Remain and Brexit-backing newspapers unite behind May as Leadsom attacks 'gutter journalism' at The Times

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Formerly pro and anti-Brexit national newspapers have united in their support for Theresa May as rival Andrea Leadsom has become mired in controversy over comments made to The Times about motherhood.

The title published an interview with Leadsom on Saturday which had the headline: “Being a mother gives me the edge on May- Leadsom”.

The story led broadcast news bulletins on Saturday morning and prompted Leadsom to tweet a message directly at the Times journalist who interviewed her, Rachel Sylvester, which said: “This is the worst gutter journalism I have ever seen. I am so angry – I can’t believe this. How could you?”

Armed forces minister Penny Mordaunt, a supporter of the energy minister’s leadership bid, said The Times report was an attempt to “smear” Leadsom.

The Times responded by releasing an audio excerpt of the interview which appeared to back up its reporting

Leadsom said in a statement: “Over the course of a lengthy interview I was repeatedly asked about my children and I repeatedly made it clear that I did not want this to be a feature of the campaign.

“I am disgusted at the way this has been presented.

“I want to be crystal clear that everyone has an equal stake in our society and the future of our country. That is what I believe and it is what I have always believed.

“I have repeated my instructions to my campaign team that this campaign must at all times be principled and honourable.”

But Sylvester stuck to her guns, and told the BBC: “What was so striking was she introduced the issue of family, I didn’t raise it at all.

“In fact I said to her in terms of the difference between her and Theresa May did she think it was continuity and change or Brexit versus no Brexit and it was she who introduced the question of family and she clearly thinks that’s a big selling point for her, particularly with the Tory grassroots, but it wasn’t I who introduced but she did.”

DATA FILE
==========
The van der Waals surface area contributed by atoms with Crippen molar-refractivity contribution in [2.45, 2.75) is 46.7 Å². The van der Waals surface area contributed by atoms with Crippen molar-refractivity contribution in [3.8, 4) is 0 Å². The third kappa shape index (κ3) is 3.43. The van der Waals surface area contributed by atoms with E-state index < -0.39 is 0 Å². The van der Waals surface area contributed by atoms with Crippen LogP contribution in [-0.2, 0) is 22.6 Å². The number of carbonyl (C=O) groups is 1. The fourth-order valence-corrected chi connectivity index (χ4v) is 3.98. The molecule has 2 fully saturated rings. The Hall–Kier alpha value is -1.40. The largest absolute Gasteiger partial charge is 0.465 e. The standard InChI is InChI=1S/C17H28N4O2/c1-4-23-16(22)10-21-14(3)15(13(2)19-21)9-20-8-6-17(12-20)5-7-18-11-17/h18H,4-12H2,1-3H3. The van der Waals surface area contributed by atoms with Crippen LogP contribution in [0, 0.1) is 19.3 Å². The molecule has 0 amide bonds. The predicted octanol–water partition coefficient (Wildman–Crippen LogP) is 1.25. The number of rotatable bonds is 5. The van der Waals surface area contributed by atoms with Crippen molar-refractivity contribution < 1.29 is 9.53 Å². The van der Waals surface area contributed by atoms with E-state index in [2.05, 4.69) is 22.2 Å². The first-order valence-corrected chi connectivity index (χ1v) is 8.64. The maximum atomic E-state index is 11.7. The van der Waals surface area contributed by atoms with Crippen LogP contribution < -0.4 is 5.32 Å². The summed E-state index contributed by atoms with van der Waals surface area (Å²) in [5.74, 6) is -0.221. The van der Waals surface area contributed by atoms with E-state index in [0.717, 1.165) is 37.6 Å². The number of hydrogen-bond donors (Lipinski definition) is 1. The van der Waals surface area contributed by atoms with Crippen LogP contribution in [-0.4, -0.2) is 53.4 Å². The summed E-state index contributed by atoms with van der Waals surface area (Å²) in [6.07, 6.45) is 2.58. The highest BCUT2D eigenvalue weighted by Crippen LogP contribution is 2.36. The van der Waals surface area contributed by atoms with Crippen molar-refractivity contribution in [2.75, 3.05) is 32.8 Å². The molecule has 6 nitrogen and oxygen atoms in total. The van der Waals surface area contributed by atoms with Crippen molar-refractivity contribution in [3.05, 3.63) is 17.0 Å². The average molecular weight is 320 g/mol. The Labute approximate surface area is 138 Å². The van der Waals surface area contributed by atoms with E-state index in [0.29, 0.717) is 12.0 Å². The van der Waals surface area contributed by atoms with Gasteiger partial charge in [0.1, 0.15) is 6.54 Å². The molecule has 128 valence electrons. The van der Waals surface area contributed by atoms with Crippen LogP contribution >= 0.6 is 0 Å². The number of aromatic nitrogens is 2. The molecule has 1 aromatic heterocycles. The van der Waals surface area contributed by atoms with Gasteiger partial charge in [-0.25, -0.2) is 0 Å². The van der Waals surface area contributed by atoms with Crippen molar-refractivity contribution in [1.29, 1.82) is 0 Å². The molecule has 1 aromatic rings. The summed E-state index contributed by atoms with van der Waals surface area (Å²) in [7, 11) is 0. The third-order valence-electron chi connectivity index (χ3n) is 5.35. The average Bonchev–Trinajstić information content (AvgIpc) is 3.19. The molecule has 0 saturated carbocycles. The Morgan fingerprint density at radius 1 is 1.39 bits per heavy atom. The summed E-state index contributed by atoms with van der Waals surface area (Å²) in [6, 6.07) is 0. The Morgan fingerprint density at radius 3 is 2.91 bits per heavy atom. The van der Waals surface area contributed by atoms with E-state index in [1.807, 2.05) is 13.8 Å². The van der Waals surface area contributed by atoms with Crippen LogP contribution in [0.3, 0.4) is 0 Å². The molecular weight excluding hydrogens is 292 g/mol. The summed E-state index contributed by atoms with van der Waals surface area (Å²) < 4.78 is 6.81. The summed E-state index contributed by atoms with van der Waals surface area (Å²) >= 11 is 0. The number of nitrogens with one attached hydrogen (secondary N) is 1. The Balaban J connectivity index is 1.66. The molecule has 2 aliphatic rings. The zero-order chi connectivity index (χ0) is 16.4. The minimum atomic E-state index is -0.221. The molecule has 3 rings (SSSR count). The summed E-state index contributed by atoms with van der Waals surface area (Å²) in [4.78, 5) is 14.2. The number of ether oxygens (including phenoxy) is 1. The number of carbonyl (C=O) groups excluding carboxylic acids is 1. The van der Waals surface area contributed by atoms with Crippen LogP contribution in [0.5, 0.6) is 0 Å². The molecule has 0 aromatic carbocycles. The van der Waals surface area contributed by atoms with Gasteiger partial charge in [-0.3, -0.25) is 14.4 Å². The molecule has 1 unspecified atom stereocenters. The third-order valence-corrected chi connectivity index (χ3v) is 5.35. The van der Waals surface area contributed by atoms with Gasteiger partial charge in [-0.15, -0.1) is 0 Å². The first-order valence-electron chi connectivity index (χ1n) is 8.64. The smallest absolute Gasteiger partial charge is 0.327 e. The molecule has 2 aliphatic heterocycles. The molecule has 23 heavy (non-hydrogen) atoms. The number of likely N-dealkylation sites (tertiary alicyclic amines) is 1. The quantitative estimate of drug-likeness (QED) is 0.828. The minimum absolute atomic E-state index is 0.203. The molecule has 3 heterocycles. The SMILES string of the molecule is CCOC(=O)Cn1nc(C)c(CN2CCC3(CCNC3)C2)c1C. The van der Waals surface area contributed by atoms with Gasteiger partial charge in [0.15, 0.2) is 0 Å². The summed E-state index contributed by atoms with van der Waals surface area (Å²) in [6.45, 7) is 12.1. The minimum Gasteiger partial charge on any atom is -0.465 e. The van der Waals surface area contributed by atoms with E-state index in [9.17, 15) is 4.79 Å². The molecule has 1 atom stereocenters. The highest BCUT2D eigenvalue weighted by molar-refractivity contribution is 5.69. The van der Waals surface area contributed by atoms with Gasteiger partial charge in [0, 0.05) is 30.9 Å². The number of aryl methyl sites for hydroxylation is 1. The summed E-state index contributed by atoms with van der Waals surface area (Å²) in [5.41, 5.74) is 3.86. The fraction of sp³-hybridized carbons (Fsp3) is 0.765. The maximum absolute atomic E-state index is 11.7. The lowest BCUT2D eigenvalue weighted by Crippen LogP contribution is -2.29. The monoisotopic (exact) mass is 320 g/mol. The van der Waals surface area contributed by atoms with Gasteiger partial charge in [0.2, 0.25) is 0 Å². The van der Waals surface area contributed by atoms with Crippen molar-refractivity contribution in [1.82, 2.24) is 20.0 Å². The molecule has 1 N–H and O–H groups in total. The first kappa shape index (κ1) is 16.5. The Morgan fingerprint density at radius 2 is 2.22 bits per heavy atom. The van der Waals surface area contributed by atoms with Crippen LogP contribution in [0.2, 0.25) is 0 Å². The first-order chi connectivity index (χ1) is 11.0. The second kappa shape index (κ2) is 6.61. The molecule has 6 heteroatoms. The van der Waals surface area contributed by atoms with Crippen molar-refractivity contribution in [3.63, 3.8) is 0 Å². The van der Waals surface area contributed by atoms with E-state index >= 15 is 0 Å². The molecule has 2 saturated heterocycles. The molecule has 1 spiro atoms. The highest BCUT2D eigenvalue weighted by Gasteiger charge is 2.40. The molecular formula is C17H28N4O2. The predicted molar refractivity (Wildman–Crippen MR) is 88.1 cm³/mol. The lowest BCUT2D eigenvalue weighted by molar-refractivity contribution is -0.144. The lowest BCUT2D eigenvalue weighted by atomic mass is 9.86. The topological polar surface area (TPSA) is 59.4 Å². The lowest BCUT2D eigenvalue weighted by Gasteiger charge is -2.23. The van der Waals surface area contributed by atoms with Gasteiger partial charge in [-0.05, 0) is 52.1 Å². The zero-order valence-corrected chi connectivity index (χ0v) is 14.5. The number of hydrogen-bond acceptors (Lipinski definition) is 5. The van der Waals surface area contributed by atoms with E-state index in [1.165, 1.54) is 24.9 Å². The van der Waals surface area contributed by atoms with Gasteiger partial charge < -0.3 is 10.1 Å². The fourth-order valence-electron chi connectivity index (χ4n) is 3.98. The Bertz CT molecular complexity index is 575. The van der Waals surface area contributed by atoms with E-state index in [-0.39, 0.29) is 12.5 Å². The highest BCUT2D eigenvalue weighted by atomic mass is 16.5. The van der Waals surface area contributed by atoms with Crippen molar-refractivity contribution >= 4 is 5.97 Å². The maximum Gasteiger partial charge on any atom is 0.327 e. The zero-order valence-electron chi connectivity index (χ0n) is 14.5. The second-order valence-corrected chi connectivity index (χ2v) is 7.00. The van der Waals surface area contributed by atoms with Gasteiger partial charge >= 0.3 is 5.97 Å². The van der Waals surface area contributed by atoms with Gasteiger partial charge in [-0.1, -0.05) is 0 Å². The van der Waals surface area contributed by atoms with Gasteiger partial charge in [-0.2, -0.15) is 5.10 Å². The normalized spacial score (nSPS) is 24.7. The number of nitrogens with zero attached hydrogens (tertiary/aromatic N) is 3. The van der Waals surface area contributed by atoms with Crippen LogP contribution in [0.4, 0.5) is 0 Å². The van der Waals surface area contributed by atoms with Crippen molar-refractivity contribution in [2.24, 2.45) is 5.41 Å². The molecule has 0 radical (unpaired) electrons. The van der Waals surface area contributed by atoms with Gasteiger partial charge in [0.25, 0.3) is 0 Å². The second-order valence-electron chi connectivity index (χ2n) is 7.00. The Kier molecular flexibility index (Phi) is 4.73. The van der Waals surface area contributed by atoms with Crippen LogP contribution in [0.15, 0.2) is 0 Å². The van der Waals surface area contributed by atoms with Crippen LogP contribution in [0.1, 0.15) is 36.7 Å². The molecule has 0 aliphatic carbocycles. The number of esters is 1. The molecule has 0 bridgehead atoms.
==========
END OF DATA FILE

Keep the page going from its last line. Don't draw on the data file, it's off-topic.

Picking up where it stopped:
Sylvester’s account is backed up the audio (see full transcript below).

Leadson told the Daily Telegraph in an interview published today: “I’ve already said to Theresa how very sorry I am for any hurt I have caused and how that article said completely the opposite of what I said and believe.”

The Brexit-supporting Sun, Sunday Times and Daily Telegraph have now both joined the Daily Mail in backing May as the next Tory leader (despite the fact she favoured a Remain vote in the EU referendum campaign). And the formerly Remain-supporting Mail on Sunday and Times have also endorsed May.

The Daily Telegraph’s endorsement will be seen as most significant as it is the most popular newspaper among the 150,000 Conservative Party members who will vote in the leadership election. The second most popular newspaper among Tory party members, the Daily Mail, was the first national newspaper to endorse May.

Newspapers have cited May’s experience as being the key factor. The Daily Telegraph said on Saturday: “a proven record of experience is critical”.

Leadsom interview transcript:

Rachel Sylvester: “What’s the main difference between you and Theresa in terms of the country?”

Andrea Leadsom: “I think I absolutely understand how the economy works and can really focus on turning it around. In terms of personal qualities I see myself as one, an optimist, and two a member of a huge family, my kids are an important part of my life, my sisters my two brothers…So very grounded and normal…

RS: “Does your family inform your politics?”

AL: “Oh totally yes.”

RS: “During the debates you repeatedly said ‘as a mum’. Do you feel like a mum in politics?”

AL: “Yes. I am sure Theresa will be really sad she doesn’t have children so I don’t want this to be ‘Andrea has children, Theresa hasn’t’ because I think that would be really horrible but genuinely I feel that being a mum means you have a very real stake in the future of our country, a tangible stake.
“She possibly has nieces, nephews, lots of people, but I have children who are going to have children who will directly be a part of what happens next.”

RS: “So it really keeps you focused on what are you really saying?”

AL: “It means you don’t want a downturn but never mind ten years hence it will all be fine, my children will be starting their lives in that next ten years so I have a real stake in the next year, the next two.”

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